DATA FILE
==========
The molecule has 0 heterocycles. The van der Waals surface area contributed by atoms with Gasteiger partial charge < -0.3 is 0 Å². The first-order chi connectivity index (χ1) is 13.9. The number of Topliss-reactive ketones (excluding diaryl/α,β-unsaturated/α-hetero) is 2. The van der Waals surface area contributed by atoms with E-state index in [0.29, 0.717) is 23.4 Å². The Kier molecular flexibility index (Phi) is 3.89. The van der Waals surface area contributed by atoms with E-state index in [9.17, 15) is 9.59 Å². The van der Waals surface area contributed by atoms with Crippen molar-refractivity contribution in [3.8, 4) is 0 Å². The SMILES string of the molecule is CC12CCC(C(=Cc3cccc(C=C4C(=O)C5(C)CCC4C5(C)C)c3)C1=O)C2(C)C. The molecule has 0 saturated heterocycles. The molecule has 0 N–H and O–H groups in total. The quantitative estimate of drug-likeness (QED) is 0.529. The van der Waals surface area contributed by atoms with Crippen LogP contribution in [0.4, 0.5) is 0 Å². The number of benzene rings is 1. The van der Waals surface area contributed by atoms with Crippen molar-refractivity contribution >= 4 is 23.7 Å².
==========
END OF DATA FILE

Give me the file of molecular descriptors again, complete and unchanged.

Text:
The molecule has 0 heterocycles. The van der Waals surface area contributed by atoms with Gasteiger partial charge < -0.3 is 0 Å². The first-order chi connectivity index (χ1) is 13.9. The number of Topliss-reactive ketones (excluding diaryl/α,β-unsaturated/α-hetero) is 2. The van der Waals surface area contributed by atoms with E-state index in [0.29, 0.717) is 23.4 Å². The Kier molecular flexibility index (Phi) is 3.89. The van der Waals surface area contributed by atoms with E-state index in [9.17, 15) is 9.59 Å². The van der Waals surface area contributed by atoms with Crippen molar-refractivity contribution in [3.8, 4) is 0 Å². The SMILES string of the molecule is CC12CCC(C(=Cc3cccc(C=C4C(=O)C5(C)CCC4C5(C)C)c3)C1=O)C2(C)C. The molecule has 0 saturated heterocycles. The molecule has 0 N–H and O–H groups in total. The quantitative estimate of drug-likeness (QED) is 0.529. The van der Waals surface area contributed by atoms with Crippen LogP contribution in [0.4, 0.5) is 0 Å². The number of benzene rings is 1. The van der Waals surface area contributed by atoms with Crippen molar-refractivity contribution >= 4 is 23.7 Å².